New treatment increases pregnancy rate for women with infertility disorder

NIH funded study shows letrozole more effective than current treatment

The drug letrozole appears to be more effective than the standard drug clomiphene for helping women with polycystic ovary syndrome (PCOS) to achieve pregnancy, according to a large study from a research network supported by the National Institutes of Health.

PCOS affects from 5 to 10 percent of reproductive age women and may be the most common cause of female infertility, the study authors wrote. With PCOS, the ovaries are enlarged and contain multiple small cyst-like structures (immature ovarian follicles). Women with PCOS may produce an excess of male hormones, which interferes with ovulation. In addition to infertility, PCOS symptoms include irregular menstrual periods, excessive body and facial hair, acne, and obesity. Women with PCOS also may experience insulin resistance, a prediabetic condition in which higher-than-normal amounts of insulin are produced to maintain normal blood glucose levels.

The researchers found that that women treated with letrozole not only were more likely to ovulate than were women treated with the standard drug, clomiphene, but were also more likely to have a live birth.

“This study showed conclusively that for this group of patients, treatment with letrozole resulted in proportionately more live births than did treatment with clomiphene,” said Louis V. De Paolo, chief of NICHD’s Fertility and Infertility Branch.

The study’s first author is Richard S. Legro, M.D., from the Department of Obstetrics and Gynecology at Penn State College of Medicine in Hershey, PA. The study, appearing in the New England Journal of Medicine, was conducted by the Reproductive Medicine Network of NIH’s Eunice Kennedy Shriver National Institute of Child Health and Human Development (NICHD). In addition to funding from NICHD, funding was also provided by the NIH’s National Center for Advancing Translational Sciences.

“We are extremely encouraged that letrozole could provide a new, oral, first line therapy for this common disorder,” Dr. Legro said. “A letrozole-based treatment potentially could provide a less invasive, less expensive therapy, with a much lower risk of multiple pregnancy.”

The study enrolled 750 infertile women with PCOS who were between 18 and 40 years of age, from February 2009 through January 2012. The women were assigned at random to receive either clomiphene or letrozole for 5 days, beginning on the third day of their menstrual cycle, for up to 5 monthly cycles. If the women failed to ovulate or if their test results indicated that they produced insufficient progesterone following ovulation, the researchers increased the dose of the drug the women were being treated with during the next monthly cycle. Women with test results indicating conception had occurred were followed until an ultrasound exam could confirm that a pregnancy had been established and throughout pregnancy until delivery.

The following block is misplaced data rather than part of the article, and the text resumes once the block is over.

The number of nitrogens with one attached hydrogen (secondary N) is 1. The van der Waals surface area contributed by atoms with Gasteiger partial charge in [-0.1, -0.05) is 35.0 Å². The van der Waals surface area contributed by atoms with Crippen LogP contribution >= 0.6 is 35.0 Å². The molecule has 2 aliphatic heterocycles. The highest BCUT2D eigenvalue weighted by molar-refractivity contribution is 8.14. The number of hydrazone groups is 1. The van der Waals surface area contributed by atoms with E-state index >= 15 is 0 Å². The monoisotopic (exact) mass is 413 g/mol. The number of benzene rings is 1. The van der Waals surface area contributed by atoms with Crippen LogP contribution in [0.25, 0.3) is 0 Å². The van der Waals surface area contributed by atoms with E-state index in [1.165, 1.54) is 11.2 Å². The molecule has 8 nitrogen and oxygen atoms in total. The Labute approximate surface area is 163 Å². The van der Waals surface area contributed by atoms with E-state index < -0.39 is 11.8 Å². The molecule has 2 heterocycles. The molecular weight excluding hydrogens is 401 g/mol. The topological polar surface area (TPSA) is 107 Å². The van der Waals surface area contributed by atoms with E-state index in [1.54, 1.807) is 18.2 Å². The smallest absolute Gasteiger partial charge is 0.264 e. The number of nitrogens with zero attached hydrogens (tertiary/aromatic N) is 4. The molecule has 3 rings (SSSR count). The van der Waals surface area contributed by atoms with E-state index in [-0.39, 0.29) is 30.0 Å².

Of the 374 women who received letrozole, 103 (27.5 percent) eventually had a live birth. Of the 376 women who received clomiphene, 72 (19.1 percent) experienced a live birth. The cumulative ovulation rate was higher for the letrozole group, with ovulation occurring 834 times in 1352 cycles, or 61.7 percent of the time. The women in the clomiphene group ovulated 688 times out of a total of 1425 cycles, or 48.3 percent of the time.

There were no statistically significant differences between the groups for:

  • multiple pregnancy, with twin pregnancies occurring in 3.4 percent among the letrozole group and 7.4 percent of the clomiphene group.
  • pregnancy loss (31.8 percent of the letrozole group and 29.1 percent of the clomiphene group, or
  • infants born with birth defects (3.9 percent with letrozole and 1.4 percent with clomiphene).

Women treated with letrozole had significantly fewer hot flashes than those treated with clomiphene, but more dizziness and fatigue.

Letrozole, currently used as a treatment for breast cancer in women who have gone through menopause, inhibits the production of estrogen, which influences the action of the brain’s hypothalamus and pituitary on the functioning of the ovaries. Clomiphene prevents estrogen from binding to its target on the cell and so acts on the pituitary to cause the ovary to release the egg cell. The study authors noted that one prior study suggested that letrozole might increase the risk of birth defects, but added that their study results do not support the earlier study’s findings. Although their study did not uncover an increased risk of birth defects, the authors concluded that additional studies are needed to rule out whether letrozole could pose a similar or greater risk of birth defects than do other infertility treatments.


About the Eunice Kennedy Shriver National Institute of Child Health and Human Development (NICHD): The NICHD sponsors research on development, before and after birth; maternal, child, and family health; reproductive biology and population issues; and medical rehabilitation. For more information, visit the Institute’s website at

About the National Institutes of Health (NIH): NIH, the nation's medical research agency, includes 27 Institutes and Centers and is a component of the U.S. Department of Health and Human Services. NIH is the primary federal agency conducting and supporting basic, clinical, and translational medical research, and is investigating the causes, treatments, and cures for both common and rare diseases. For more information about NIH and its programs, visit

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